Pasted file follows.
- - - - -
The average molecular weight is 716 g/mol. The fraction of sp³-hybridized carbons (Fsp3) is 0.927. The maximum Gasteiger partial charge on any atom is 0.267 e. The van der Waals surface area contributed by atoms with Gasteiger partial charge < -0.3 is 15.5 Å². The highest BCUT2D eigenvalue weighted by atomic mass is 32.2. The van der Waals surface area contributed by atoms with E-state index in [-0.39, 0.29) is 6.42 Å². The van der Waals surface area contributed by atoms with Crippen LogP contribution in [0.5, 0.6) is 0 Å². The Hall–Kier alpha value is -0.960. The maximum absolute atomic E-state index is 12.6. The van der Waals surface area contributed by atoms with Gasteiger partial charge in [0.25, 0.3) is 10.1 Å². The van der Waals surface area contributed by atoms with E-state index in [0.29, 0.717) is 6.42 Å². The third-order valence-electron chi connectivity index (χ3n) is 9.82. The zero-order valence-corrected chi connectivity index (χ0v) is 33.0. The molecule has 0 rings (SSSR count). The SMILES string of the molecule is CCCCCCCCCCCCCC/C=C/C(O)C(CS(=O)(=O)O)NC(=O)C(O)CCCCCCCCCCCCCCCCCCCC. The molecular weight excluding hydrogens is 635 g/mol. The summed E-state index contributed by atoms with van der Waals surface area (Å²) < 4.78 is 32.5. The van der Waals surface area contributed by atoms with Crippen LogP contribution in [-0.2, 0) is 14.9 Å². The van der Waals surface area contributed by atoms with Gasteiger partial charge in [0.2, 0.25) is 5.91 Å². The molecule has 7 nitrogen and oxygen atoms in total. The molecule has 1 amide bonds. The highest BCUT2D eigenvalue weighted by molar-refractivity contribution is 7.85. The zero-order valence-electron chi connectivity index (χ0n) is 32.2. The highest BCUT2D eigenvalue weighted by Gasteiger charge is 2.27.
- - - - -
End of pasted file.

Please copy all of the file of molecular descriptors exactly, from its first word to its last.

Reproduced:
The average molecular weight is 716 g/mol. The fraction of sp³-hybridized carbons (Fsp3) is 0.927. The maximum Gasteiger partial charge on any atom is 0.267 e. The van der Waals surface area contributed by atoms with Gasteiger partial charge < -0.3 is 15.5 Å². The highest BCUT2D eigenvalue weighted by atomic mass is 32.2. The van der Waals surface area contributed by atoms with E-state index in [-0.39, 0.29) is 6.42 Å². The van der Waals surface area contributed by atoms with Crippen LogP contribution in [0.5, 0.6) is 0 Å². The Hall–Kier alpha value is -0.960. The maximum absolute atomic E-state index is 12.6. The van der Waals surface area contributed by atoms with Gasteiger partial charge in [0.25, 0.3) is 10.1 Å². The van der Waals surface area contributed by atoms with E-state index in [0.29, 0.717) is 6.42 Å². The third-order valence-electron chi connectivity index (χ3n) is 9.82. The zero-order valence-corrected chi connectivity index (χ0v) is 33.0. The molecule has 0 rings (SSSR count). The SMILES string of the molecule is CCCCCCCCCCCCCC/C=C/C(O)C(CS(=O)(=O)O)NC(=O)C(O)CCCCCCCCCCCCCCCCCCCC. The molecular weight excluding hydrogens is 635 g/mol. The summed E-state index contributed by atoms with van der Waals surface area (Å²) < 4.78 is 32.5. The van der Waals surface area contributed by atoms with Crippen LogP contribution in [-0.2, 0) is 14.9 Å². The van der Waals surface area contributed by atoms with Gasteiger partial charge in [0.2, 0.25) is 5.91 Å². The molecule has 7 nitrogen and oxygen atoms in total. The molecule has 1 amide bonds. The highest BCUT2D eigenvalue weighted by molar-refractivity contribution is 7.85. The zero-order valence-electron chi connectivity index (χ0n) is 32.2. The highest BCUT2D eigenvalue weighted by Gasteiger charge is 2.27.